This pattern is intended to check all user input against the blacklist of local IP addresses. Requests are denied if a match is found. However, this is not a foolproof method. Another possible IP address case is “0.0.0.0”, which is used to refer to the local machine. This protection can then be bypassed using the expression:
Limitations of Regular Expression Testers
As with every other process, Regex has its limitations. Software security and testing to locate vulnerabilities and guard against them is an essential aspect of development, however; this should not be done with limitless expectations of the tools in use.
Testing software for potential vulnerabilities focuses on identifying hidden errors. While this white-box testing lets you uncover many errors, it is limited to those that are known. The approach is never 100% foolproof, as it gives no information about uncovered errors.
Cannot Guarantee Functionality
Additionally, while software testing is designed and intended to improve the final functionality of the product for the end user, it is never a guarantee. While it can identify improper functioning, it by no means should be taken to assume that all possible errors have been identified and resolved. Exhaustive, rigorous testing still cannot predict with absolute certainty the functioning of the product.
Clash of Resources
The clash of resources in software testing adds another major limitation to its role and effectiveness. Thorough testing requires an adequate time frame and attentive planning to be effective in its goal. Budget priorities however make this difficult, and the compromise is usually a more hurried testing plan to stay within budget limits. Any quality goals which would considerably improve functionality require time and effort that such constraints are unable to provide.
Incomplete Testing Protocol
As testing cannot be conducted within system requirements and only against them, it leads to an incomplete testing protocol. Errors also cannot be detected, and levying unrealistic expectations of tools to conduct such tests wastes both time and effort. Meanwhile, the testing process remains inadequate to fulfill security demands of the project.
In the same vein, time, budget and effort requirements are often miscalculated in accordance with what the project and the testing protocols require. This ends up costing the project, as the tool cannot be used to its full potential, nor can rigorous testing be carried out. That said, projects often incorporate too much dependence on testing tools, thereby using them as guarantee of secure and sufficient testing. This leaves potential vulnerabilities in the system that are overlooked and never tested for.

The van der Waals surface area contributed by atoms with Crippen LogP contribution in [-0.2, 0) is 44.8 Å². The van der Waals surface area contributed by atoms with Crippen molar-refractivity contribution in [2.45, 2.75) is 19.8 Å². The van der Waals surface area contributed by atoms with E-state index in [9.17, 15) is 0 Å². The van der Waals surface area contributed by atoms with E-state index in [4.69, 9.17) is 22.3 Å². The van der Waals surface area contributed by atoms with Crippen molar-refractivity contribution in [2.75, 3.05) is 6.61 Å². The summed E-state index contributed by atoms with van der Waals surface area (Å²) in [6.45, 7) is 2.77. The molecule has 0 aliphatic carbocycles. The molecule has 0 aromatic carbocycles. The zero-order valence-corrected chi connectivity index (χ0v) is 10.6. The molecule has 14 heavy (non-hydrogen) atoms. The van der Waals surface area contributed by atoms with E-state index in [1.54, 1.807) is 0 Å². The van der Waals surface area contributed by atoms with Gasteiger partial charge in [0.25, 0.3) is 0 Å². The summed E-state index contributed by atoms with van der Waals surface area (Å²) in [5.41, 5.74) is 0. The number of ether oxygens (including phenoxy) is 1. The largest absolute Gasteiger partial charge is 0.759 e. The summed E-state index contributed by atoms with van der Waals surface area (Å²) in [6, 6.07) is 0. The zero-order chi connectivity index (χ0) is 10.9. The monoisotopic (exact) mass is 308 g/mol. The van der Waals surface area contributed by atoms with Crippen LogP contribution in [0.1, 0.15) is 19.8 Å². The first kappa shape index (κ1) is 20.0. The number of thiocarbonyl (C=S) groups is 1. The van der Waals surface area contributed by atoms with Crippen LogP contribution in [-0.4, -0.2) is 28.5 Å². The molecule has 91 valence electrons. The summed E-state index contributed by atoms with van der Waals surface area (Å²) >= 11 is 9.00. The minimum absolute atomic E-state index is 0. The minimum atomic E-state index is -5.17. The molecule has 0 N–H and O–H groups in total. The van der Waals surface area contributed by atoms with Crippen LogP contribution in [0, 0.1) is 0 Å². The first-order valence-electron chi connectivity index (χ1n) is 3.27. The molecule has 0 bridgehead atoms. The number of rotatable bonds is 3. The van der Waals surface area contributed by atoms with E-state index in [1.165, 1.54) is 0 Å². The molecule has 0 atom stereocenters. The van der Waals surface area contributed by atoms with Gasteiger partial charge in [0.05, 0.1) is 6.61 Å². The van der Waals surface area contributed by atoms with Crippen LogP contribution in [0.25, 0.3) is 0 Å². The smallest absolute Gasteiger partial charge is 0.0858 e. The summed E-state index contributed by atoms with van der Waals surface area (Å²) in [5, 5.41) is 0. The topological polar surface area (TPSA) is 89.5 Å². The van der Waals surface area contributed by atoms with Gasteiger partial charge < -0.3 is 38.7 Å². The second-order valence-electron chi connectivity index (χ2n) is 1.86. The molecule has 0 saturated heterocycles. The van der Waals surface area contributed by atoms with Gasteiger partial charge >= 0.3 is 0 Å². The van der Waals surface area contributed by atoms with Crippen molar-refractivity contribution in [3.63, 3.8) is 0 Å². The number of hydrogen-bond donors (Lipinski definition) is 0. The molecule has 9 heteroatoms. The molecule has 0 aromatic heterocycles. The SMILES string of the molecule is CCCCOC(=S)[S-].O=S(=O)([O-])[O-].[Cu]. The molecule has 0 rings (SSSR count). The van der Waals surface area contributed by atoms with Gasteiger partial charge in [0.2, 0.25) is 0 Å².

Impossible to Test Every Aspect
The greatest limitation of any test protocol is that it can never be exhaustive enough. Every last cent of budget and time limit could be used up without ever running out of testing scenarios. It is not possible to test every path, or every valid or invalid testing input. This leaves the system always open to vulnerabilities. Even if the very last bug is found and resolved, there is no possible way to know or confirm this, leaving further progress dependent on assumptions and incomplete testing.
The lack of absolute proof means no claims of the correctness of the product can be made. It is not possible to test every formal specification and ensure it is correct, based on which this claim can be made of the product. As a result, testing remains inhibited to the constraints of the testing tools and the testers’ ability to implement sufficient testing scenarios.
A regular expression is a string of characters that defines a search pattern. It’s extremely helpful in terms of security, because it can be used across multiple infrastructure layers of a company. Here, we’ve explained how they work, what they do, and what their limitations are. For more guidance, be sure to check out our other articles on secure software development.